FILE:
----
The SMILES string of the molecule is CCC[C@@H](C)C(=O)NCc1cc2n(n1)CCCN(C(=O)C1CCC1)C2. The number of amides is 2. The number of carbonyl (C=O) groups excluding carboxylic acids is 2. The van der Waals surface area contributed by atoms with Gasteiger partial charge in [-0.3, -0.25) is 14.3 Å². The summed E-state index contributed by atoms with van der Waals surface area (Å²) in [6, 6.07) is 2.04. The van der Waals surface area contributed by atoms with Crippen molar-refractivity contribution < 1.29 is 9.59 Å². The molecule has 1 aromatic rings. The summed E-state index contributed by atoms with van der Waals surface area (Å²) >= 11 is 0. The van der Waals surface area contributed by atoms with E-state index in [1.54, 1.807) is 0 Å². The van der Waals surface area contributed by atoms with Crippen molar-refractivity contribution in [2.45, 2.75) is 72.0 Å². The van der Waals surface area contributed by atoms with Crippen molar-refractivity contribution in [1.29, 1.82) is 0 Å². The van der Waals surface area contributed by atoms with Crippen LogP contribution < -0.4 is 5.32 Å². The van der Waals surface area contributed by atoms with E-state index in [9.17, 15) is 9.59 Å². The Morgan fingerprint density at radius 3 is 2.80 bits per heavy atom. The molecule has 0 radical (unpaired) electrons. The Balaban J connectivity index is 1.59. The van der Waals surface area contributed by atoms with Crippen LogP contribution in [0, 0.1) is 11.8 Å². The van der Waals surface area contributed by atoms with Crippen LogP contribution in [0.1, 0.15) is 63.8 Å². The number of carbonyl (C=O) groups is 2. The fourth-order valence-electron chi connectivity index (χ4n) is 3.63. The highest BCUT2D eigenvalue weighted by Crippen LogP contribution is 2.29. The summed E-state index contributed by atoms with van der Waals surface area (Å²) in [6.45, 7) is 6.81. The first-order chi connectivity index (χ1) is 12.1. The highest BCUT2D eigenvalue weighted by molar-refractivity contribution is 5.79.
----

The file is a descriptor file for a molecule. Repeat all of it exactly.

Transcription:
The SMILES string of the molecule is CCC[C@@H](C)C(=O)NCc1cc2n(n1)CCCN(C(=O)C1CCC1)C2. The number of amides is 2. The number of carbonyl (C=O) groups excluding carboxylic acids is 2. The van der Waals surface area contributed by atoms with Gasteiger partial charge in [-0.3, -0.25) is 14.3 Å². The summed E-state index contributed by atoms with van der Waals surface area (Å²) in [6, 6.07) is 2.04. The van der Waals surface area contributed by atoms with Crippen molar-refractivity contribution < 1.29 is 9.59 Å². The molecule has 1 aromatic rings. The summed E-state index contributed by atoms with van der Waals surface area (Å²) >= 11 is 0. The van der Waals surface area contributed by atoms with E-state index in [1.54, 1.807) is 0 Å². The van der Waals surface area contributed by atoms with Crippen molar-refractivity contribution in [2.45, 2.75) is 72.0 Å². The van der Waals surface area contributed by atoms with Crippen molar-refractivity contribution in [1.29, 1.82) is 0 Å². The van der Waals surface area contributed by atoms with Crippen LogP contribution < -0.4 is 5.32 Å². The van der Waals surface area contributed by atoms with E-state index in [9.17, 15) is 9.59 Å². The Morgan fingerprint density at radius 3 is 2.80 bits per heavy atom. The molecule has 0 radical (unpaired) electrons. The Balaban J connectivity index is 1.59. The van der Waals surface area contributed by atoms with Crippen LogP contribution in [0, 0.1) is 11.8 Å². The van der Waals surface area contributed by atoms with Crippen LogP contribution in [0.1, 0.15) is 63.8 Å². The number of carbonyl (C=O) groups is 2. The fourth-order valence-electron chi connectivity index (χ4n) is 3.63. The highest BCUT2D eigenvalue weighted by Crippen LogP contribution is 2.29. The summed E-state index contributed by atoms with van der Waals surface area (Å²) in [6.45, 7) is 6.81. The first-order chi connectivity index (χ1) is 12.1. The highest BCUT2D eigenvalue weighted by molar-refractivity contribution is 5.79.